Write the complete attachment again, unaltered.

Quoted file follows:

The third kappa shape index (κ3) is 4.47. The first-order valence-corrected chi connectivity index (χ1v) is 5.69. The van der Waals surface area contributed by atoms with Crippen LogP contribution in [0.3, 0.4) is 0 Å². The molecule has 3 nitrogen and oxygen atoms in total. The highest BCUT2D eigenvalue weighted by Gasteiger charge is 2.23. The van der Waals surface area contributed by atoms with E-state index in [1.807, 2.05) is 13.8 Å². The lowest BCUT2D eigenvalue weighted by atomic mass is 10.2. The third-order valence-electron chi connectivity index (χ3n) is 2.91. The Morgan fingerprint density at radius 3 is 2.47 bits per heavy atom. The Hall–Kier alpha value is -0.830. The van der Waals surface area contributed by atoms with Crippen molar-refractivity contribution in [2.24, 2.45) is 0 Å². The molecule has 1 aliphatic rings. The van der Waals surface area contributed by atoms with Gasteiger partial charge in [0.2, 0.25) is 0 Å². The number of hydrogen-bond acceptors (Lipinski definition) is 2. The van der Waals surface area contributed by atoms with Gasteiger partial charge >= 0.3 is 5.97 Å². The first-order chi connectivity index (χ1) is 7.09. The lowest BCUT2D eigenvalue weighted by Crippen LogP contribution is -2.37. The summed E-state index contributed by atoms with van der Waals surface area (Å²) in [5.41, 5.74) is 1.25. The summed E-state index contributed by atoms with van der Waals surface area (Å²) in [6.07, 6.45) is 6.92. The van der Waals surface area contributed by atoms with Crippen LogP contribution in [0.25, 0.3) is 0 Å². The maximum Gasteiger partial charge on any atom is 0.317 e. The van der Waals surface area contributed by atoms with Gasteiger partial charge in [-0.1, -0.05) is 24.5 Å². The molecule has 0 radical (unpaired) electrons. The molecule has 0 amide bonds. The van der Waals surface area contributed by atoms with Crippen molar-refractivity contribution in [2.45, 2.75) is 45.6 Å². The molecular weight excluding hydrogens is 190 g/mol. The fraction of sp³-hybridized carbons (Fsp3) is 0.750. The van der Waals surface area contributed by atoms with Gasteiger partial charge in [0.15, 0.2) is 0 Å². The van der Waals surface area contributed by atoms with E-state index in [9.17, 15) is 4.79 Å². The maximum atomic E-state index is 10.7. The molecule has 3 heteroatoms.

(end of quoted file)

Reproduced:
The third kappa shape index (κ3) is 4.47. The first-order valence-corrected chi connectivity index (χ1v) is 5.69. The van der Waals surface area contributed by atoms with Crippen LogP contribution in [0.3, 0.4) is 0 Å². The molecule has 3 nitrogen and oxygen atoms in total. The highest BCUT2D eigenvalue weighted by Gasteiger charge is 2.23. The van der Waals surface area contributed by atoms with E-state index in [1.807, 2.05) is 13.8 Å². The lowest BCUT2D eigenvalue weighted by atomic mass is 10.2. The third-order valence-electron chi connectivity index (χ3n) is 2.91. The Morgan fingerprint density at radius 3 is 2.47 bits per heavy atom. The Hall–Kier alpha value is -0.830. The van der Waals surface area contributed by atoms with Crippen molar-refractivity contribution in [2.24, 2.45) is 0 Å². The molecule has 1 aliphatic rings. The van der Waals surface area contributed by atoms with Gasteiger partial charge in [0.2, 0.25) is 0 Å². The number of hydrogen-bond acceptors (Lipinski definition) is 2. The van der Waals surface area contributed by atoms with Gasteiger partial charge >= 0.3 is 5.97 Å². The first-order chi connectivity index (χ1) is 7.09. The lowest BCUT2D eigenvalue weighted by Crippen LogP contribution is -2.37. The summed E-state index contributed by atoms with van der Waals surface area (Å²) in [5.41, 5.74) is 1.25. The summed E-state index contributed by atoms with van der Waals surface area (Å²) in [6.07, 6.45) is 6.92. The van der Waals surface area contributed by atoms with Crippen LogP contribution in [0.25, 0.3) is 0 Å². The maximum Gasteiger partial charge on any atom is 0.317 e. The van der Waals surface area contributed by atoms with Gasteiger partial charge in [-0.1, -0.05) is 24.5 Å². The molecule has 0 radical (unpaired) electrons. The molecule has 0 amide bonds. The van der Waals surface area contributed by atoms with Crippen molar-refractivity contribution in [2.45, 2.75) is 45.6 Å². The molecular weight excluding hydrogens is 190 g/mol. The fraction of sp³-hybridized carbons (Fsp3) is 0.750. The van der Waals surface area contributed by atoms with Gasteiger partial charge in [0.15, 0.2) is 0 Å². The van der Waals surface area contributed by atoms with E-state index in [9.17, 15) is 4.79 Å². The maximum atomic E-state index is 10.7. The molecule has 3 heteroatoms.